Figure 2(c) shows TRC plotted in terms of normalized fluoride concentration. This residence time distribution curve is used to determine the actual mean HRT by using Equation (1) and computed to be 7.4 h. The right skew nature of TRC was due to injection of tracer at the peak period in the morning (9.15 am) and thereafter the flows attenuated gradually (except a small second peak in the afternoon) delaying the movement of tracer towards the outlet. Also, theoretical mean HRT (Volume of ABR/Average of flow rates during tracer study period) for the tracer study period was computed and determined to be 13.67 h. It can be seen that actual mean HRT (7.4 h) is approximately twice less than that of theoretical mean HRT (13.67 h). The presence of hydraulic dead spaces affects HRT in the field-scale ABR (Singh et al. 2009).

The actual HRT corresponding to the flows measured are extrapolated by using experimentally obtained actual mean HRT of 7.4 h and theoretical mean HRT of 13.67 h. The computed values of actual HRT are used for further analysis. Figure 2(d) shows the frequency distribution plots for theoretical and actual HRT. The statistical analysis shows that ABR was subjected to average actual HRT of 12.66 ± 4.36 h (all extrapolated actual HRTs with 95% confidence interval). The figure also shows that HRT in the range 9 to 21 h and greater than 21 h prevailed for 65 and 25% of the time in the ABR respectively. Typical values of HRT reported for operation of the ABR are 20 to 36 h (Reynaud & Buckley 2016). However, in the present study the ABR was applied with varying HRTs with lower HRT than reported in the literature most of the time.

Influent wastewater characteristics

The influent wastewater characteristics are given in Table 1. The organic strength of influent wastewater is classified (based on CODTotal) to be low (<500 mg/L), medium (500 mg/L to 1,000 mg/L) and high (>1,000 mg/L). CODSoluble was approximately 77, 46 and 27% of CODTotal for low, medium and high strength respectively. TSS contributed high strength wastewater more. The ratio of BOD5soluble @ 27 °C (hereafter referred as BOD5) to CODSoluble ranged from 0.6 to 0.7, implying the amenability of the wastewater for biological treatment. pH did not vary with the strength of the wastewater and was also conducive for biodegradation. There was a slight increase in alkalinity with increase in strength of wastewater. EC measurements showed that the inorganic dissolved solids and nutrients (N and P) did not vary during the study period. The wastewater was an appropriate feed to ABR as it was subjected to medium or high strength wastewater most (>65%) of the time. The wide fluctuation in COD was significant as ABR was to be assessed for varying OLR conditions.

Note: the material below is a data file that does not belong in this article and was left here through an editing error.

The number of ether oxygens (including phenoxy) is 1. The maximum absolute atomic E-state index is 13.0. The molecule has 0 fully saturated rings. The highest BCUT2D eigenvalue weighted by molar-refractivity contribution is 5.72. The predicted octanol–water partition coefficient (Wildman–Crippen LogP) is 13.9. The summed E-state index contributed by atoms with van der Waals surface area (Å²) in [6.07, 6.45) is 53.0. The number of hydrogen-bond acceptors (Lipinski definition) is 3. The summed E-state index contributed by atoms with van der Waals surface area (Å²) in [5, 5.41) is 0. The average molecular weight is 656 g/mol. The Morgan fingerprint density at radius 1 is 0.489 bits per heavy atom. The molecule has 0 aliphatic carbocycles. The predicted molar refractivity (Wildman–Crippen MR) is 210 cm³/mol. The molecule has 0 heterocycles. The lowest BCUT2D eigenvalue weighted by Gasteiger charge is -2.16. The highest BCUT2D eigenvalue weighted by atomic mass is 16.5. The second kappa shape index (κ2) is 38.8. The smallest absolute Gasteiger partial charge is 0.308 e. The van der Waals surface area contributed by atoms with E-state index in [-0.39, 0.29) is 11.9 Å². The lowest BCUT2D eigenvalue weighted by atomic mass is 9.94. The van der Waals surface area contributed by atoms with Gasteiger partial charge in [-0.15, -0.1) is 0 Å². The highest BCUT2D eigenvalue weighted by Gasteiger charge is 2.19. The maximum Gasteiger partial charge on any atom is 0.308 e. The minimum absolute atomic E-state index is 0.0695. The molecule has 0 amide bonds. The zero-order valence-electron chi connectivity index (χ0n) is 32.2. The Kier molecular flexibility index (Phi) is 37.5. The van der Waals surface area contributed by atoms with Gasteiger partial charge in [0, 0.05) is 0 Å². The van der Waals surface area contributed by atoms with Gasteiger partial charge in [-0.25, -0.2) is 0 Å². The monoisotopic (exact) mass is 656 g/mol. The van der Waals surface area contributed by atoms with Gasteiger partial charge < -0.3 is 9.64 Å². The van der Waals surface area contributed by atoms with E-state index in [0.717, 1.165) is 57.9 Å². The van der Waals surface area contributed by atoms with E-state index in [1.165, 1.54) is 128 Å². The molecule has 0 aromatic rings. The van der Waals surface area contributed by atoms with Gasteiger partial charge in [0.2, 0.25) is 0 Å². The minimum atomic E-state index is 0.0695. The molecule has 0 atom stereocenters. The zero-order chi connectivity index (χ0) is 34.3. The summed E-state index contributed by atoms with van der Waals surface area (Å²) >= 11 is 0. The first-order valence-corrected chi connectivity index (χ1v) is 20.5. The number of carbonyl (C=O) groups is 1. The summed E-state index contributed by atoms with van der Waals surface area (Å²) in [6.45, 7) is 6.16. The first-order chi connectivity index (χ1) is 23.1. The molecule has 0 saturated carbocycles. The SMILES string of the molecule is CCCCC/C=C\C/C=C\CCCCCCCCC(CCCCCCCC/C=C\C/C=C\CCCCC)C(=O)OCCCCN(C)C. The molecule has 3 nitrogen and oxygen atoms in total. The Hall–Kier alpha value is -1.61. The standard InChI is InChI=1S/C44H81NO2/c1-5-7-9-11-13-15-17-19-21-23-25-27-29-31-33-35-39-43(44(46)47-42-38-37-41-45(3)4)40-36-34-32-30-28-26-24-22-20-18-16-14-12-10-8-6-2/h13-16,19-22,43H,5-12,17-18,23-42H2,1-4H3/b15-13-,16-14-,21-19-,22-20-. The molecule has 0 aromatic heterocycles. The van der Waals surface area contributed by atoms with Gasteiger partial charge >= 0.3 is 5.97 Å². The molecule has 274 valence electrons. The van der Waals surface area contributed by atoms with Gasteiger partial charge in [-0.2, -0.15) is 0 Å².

Table 1

Influent wastewater characteristics

Sr. no.ParameterLow strength (CODTotal < 500 mg/L) (sample size 29)Medium strength (CODTotal range between 500 mg/L to 1,000 mg/L) (sample size 30)High strength (CODTotal >1,000 mg/L) (sample size 26)
1. CODTotal (mg/L) 381 ± 75 732 ± 114 2,045 ± 740 
2. CODSoluble (mg/L) 295 ± 90 341 ± 32 559 ± 38 
3. BOD5soluble (mg/L) 184 ± 58 228 ± 30 381 ± 42 
4. BOD5soluble/CODSoluble 0.62 ± 0.01 0.67 ± 0.02 0.68 ± 0.03 
5. TSS (mg/L) 197 ± 35 942 ± 45 1,225 ± 150 
6. pH 7.2 ± 0.2 7.1 ± 0.2 7.2 ± 0.3 
7. EC (mS/cm) 2.4 ± 0.1 2.4 ± 0.13 2.3 ± 0.1 
8. Alkalinity (mg CaCO3/L) 640 ± 70 660 ± 75 645 ± 65 
Sr. no.ParameterLow strength (CODTotal < 500 mg/L) (sample size 29)Medium strength (CODTotal range between 500 mg/L to 1,000 mg/L) (sample size 30)High strength (CODTotal >1,000 mg/L) (sample size 26)
1. CODTotal (mg/L) 381 ± 75 732 ± 114 2,045 ± 740 
2. CODSoluble (mg/L) 295 ± 90 341 ± 32 559 ± 38 
3. BOD5soluble (mg/L) 184 ± 58 228 ± 30 381 ± 42 
4. BOD5soluble/CODSoluble 0.62 ± 0.01 0.67 ± 0.02 0.68 ± 0.03 
5. TSS (mg/L) 197 ± 35 942 ± 45 1,225 ± 150 
6. pH 7.2 ± 0.2 7.1 ± 0.2 7.2 ± 0.3 
7. EC (mS/cm) 2.4 ± 0.1 2.4 ± 0.13 2.3 ± 0.1 
8. Alkalinity (mg CaCO3/L) 640 ± 70 660 ± 75 645 ± 65 

COD removal in ABR and its compartments